Shades of Green: Considering Birds and Complexity in the Management of Vermont Forests; a 3-part series.

Part 2: All of the Above: Managing Multiple Threats to Vermont’s Forests

In part one of our three-part series, we outlined the many benefits of Vermont’s forests to people and wildlife alike, especially in the face of climate change. These benefits are diverse and indispensable, rendering any management strategy that only addresses one of these values in isolation destined to fall short. Treating forests as tree plantations with a single purpose, whether to store carbon, harvest timber, or produce maple syrup, would miss an opportunity to preserve the broader contributions of forests. Similarly, setting all forests aside solely for untouchable wilderness would be neither tenable nor desirable. Most would balk at these proposals. Yet when we shift our questioning to real-world dilemmas, answers take on shades of gray. How much bird decline are we willing to accept to increase carbon storage in trees? How much wood do we really need to harvest to meet our needs? Most importantly, how do we balance the needs of Vermont’s rural, urban, and avian communities to preserve our values and make our forests work for all Vermonters, feathered or otherwise?

In part two, we begin to grapple with these questions, focusing on the current and future threats to Vermont’s forests that any effective management strategy must combat. By understanding the historical context of our forests and the social, economic, and environmental trends that pressure them today, we can develop a management plan that includes people in our vision for Vermont forestland and inspires them to protect it.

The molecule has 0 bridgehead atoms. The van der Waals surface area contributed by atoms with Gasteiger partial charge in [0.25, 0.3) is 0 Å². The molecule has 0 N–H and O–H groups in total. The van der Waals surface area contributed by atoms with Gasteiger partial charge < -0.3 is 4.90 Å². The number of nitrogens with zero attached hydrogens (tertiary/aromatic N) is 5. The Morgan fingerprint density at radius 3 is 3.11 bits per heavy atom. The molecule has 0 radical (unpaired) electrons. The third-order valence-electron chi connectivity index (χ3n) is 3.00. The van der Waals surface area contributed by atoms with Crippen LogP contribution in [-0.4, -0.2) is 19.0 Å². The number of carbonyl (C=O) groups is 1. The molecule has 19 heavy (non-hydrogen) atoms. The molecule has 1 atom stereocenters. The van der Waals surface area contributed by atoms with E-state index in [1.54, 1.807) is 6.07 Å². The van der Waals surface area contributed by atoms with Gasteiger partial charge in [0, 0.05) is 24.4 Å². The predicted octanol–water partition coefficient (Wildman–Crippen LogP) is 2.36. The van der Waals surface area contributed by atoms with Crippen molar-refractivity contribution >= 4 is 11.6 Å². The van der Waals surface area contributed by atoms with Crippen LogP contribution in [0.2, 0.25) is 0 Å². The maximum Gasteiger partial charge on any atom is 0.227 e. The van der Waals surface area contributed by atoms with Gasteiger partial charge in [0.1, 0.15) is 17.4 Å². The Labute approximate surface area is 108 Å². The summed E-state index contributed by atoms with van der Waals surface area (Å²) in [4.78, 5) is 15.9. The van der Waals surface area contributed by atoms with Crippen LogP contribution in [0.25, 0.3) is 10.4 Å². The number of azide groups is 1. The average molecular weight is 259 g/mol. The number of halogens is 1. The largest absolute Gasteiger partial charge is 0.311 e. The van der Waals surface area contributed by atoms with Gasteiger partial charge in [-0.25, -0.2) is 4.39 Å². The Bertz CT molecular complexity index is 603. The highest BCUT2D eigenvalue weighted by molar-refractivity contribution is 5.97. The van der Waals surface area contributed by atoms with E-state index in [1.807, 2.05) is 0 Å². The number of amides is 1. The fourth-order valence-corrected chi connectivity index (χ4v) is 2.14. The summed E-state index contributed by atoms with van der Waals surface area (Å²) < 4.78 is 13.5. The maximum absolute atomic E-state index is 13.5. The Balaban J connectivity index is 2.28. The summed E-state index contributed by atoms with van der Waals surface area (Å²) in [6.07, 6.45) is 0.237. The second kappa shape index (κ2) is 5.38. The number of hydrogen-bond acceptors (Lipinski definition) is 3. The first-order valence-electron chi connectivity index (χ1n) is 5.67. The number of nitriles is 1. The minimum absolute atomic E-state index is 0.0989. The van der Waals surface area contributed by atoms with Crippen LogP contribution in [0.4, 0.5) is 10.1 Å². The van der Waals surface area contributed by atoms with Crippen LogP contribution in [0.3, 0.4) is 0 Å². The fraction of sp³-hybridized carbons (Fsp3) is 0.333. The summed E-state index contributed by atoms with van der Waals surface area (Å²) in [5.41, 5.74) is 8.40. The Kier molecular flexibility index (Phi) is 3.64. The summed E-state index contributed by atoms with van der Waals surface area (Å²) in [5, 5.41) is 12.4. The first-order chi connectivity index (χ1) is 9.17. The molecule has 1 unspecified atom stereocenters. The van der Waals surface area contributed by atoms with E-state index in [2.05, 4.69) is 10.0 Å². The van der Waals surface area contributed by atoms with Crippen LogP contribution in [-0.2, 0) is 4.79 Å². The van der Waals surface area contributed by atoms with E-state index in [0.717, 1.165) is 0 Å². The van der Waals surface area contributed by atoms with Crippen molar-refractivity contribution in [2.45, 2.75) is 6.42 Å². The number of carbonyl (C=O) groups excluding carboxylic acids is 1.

We start with a crucial, if obvious, fact: for forests to deliver any of their economic, social, cultural, ecological, and environmental benefits, they must remain forests. All forest management must prioritize this need. Though forest health, composition, age, and structure are critical, declines in Vermont forest cover and connectivity threaten to render these individual characteristics moot. Between 2007 and 2017, Vermont lost nearly 100,000 forest acres, more than two percent of its total. Of the forestland lost since 2012, almost half has been diverted to agriculture, while 37 percent has been developed for commercial or residential use.

Seventy-nine percent of Vermont’s forestland privately owned and much of that land is available for development. As development pressures continue to build in Vermont, the fate of our forests rests in the hands of the next generation of private forestland owners, to whom 1.5 million forest acres will soon be entrusted due to an aging landowner base (USDA Forest Service, Vermont Forests 2017). While many of these forest inheritors would prefer to extend their family legacies and continue to support their communities, the skyrocketing value of undeveloped land in Vermont, coupled with a loss of local sawmills and poor markets for low-grade wood, will lead to difficult decisions, with the future of Vermont forests hanging in the balance.